I have been very vocal in condemning the police for their actions at the series of protests against tuition fees last year. I wrote in some detail about police violence and about their alleged use of an old van as bait to incite violence and provide an excuse for harsher policing. It was obviously a popular view, since those posts on my personal blog got some 14,000 views in a few days and are still more than half of my traffic.
It may surprise you to know, then, that if and when members of the police go on strike and march in protest against budget cuts and loss of jobs, I think those of us in the anti-cuts movement should be protesting alongside them.
The police do an important job in our society. They aren’t all that effective, they aren’t without their defects, but I believe that many police joined up to help people. Yes, some police are violent thugs, some go looking for violence. Since violence is what sells the news, that gets talked about, but most police aren’t like that.
Some police procedures are unjust and illiberal. Apart from kettling and stifling the right to protest, they also have Forward Intelligence Teams taking photographs of innocent people for unofficial police records. They arrest people for the sole reason of taking their details which they would not otherwise be allowed to do, then “de-arrest” them but keep the details. They keep DNA and fingerprints of those cleared of crimes. I think it likely that those procedures are a result of orders from the top, and to counter them needs a change in the attitudes of police administration, or perhaps simply a change of those at the top.
The few nasty police, the ones that like violence, they are likely to be the ones doing things like hassling photographers when they have no right to and making up laws on the spot to support their way of thinking and intimidate. Those are the bullies. Those are the ones that we want out, but right now our fight is elsewhere.
I think what happened at the protests on the 9th of December last year is a typical escalation of violence between two sides that cannot back down. Petty little things turn in to stubborn commands and refusal to comply, which is met with increasing anger on both sides. Eventually the police are hitting people and some elements of the crowd are giving a typical reaction of a young person perceiving injustice against them or their friends, and fighting back. It’s built in to both sides. In this situation neither side can see that backing off would cool things down. It’s the typical response seen in family feuds (“He said she said”) and wars between tribes, or countries. (“They slaughtered us!” “They massacred us first!”) Ultimately I believe that apart from a few violent idiots and bullies on both sides, the rest of the police involved in violence at the protests were caught up in this self-feeding loop of stubbornness and tribal defensiveness.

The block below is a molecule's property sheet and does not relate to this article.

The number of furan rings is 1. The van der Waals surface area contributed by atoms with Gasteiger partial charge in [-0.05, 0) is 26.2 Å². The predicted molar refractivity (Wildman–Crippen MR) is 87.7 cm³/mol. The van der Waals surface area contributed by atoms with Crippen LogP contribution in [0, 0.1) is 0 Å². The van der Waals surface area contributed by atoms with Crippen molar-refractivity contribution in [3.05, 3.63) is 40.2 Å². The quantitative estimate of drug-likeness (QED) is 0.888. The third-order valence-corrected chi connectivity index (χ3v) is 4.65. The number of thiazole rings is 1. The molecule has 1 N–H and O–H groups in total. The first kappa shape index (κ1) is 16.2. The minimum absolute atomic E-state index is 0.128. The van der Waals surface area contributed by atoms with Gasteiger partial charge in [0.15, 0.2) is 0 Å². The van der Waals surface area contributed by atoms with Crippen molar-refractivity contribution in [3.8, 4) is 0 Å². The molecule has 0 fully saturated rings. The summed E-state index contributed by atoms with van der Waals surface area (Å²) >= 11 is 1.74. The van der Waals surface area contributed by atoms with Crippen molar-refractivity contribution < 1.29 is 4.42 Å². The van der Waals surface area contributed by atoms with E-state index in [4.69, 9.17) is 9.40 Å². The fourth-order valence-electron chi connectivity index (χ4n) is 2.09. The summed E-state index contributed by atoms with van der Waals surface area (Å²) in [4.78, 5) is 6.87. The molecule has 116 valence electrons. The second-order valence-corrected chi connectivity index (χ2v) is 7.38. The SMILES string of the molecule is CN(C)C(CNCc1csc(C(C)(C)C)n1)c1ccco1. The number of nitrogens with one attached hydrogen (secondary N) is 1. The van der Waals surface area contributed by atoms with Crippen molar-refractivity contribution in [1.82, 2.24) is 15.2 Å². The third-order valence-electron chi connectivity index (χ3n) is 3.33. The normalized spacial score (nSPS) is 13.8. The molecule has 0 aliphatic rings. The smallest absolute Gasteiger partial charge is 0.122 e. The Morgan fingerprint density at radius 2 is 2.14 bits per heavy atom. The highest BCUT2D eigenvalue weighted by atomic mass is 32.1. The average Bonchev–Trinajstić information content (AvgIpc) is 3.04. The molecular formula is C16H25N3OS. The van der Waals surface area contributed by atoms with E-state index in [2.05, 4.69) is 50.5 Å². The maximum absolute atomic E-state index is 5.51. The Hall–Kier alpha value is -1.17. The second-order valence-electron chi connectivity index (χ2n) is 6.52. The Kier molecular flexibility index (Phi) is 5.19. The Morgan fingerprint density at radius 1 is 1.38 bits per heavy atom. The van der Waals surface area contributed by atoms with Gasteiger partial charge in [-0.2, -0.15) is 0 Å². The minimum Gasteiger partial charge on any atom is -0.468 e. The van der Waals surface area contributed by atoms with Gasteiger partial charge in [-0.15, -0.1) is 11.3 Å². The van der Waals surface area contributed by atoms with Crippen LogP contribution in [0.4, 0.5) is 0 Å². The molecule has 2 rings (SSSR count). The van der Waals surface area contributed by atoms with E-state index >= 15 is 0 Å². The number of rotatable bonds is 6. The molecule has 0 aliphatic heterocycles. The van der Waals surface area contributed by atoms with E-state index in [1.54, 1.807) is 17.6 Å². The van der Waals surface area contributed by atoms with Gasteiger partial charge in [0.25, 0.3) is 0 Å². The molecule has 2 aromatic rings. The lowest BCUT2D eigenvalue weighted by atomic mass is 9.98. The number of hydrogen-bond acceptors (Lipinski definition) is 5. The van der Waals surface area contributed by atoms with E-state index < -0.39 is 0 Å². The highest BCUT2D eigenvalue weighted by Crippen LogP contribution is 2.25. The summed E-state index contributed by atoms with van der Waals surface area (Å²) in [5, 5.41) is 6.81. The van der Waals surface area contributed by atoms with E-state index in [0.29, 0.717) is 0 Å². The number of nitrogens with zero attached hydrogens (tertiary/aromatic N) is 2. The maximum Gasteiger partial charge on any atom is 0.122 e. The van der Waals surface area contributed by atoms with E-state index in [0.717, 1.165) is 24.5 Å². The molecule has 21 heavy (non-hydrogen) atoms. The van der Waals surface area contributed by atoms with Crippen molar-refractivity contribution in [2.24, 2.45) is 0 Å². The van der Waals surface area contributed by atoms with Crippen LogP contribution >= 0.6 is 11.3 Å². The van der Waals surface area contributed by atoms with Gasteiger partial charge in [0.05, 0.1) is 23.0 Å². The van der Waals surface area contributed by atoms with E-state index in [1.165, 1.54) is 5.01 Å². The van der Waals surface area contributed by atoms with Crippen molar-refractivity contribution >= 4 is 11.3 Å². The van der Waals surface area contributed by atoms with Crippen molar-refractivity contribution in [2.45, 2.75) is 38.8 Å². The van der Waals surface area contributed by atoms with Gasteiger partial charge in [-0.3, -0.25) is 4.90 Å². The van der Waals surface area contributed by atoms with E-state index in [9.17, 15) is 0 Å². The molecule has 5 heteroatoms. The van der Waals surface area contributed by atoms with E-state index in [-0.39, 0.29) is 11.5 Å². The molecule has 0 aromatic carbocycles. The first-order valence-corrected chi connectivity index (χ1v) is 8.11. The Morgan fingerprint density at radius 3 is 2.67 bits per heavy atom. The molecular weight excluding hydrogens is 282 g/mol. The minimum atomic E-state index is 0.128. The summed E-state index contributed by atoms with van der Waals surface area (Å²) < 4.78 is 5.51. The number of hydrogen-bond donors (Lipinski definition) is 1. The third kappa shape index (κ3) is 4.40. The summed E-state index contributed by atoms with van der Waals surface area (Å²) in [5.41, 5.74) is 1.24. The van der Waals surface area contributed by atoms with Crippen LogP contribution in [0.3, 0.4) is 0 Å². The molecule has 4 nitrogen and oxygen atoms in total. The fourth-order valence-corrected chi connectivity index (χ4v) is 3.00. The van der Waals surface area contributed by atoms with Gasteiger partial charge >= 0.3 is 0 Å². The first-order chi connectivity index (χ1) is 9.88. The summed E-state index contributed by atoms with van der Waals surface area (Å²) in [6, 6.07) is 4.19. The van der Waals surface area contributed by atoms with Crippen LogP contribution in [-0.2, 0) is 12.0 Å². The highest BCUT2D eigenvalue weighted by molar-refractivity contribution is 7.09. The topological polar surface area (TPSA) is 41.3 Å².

I have witnessed this effect still in action even now when talking to various people that were involved. Some activists are of the opinion that police marches against job losses should be countered with protests against police violence to “shame the police” and that the police should be kettled in retaliation for what they did.
I offer the counter argument that the anti-cuts movement should march and protest in support of the police. Those police are ordinary people with families and rents and mortgages. At previous protests the crowd have shouted “Your jobs are next!” to try and gain police support. Well now their jobs are next, and it’s time to do for them what they wouldn’t do for us.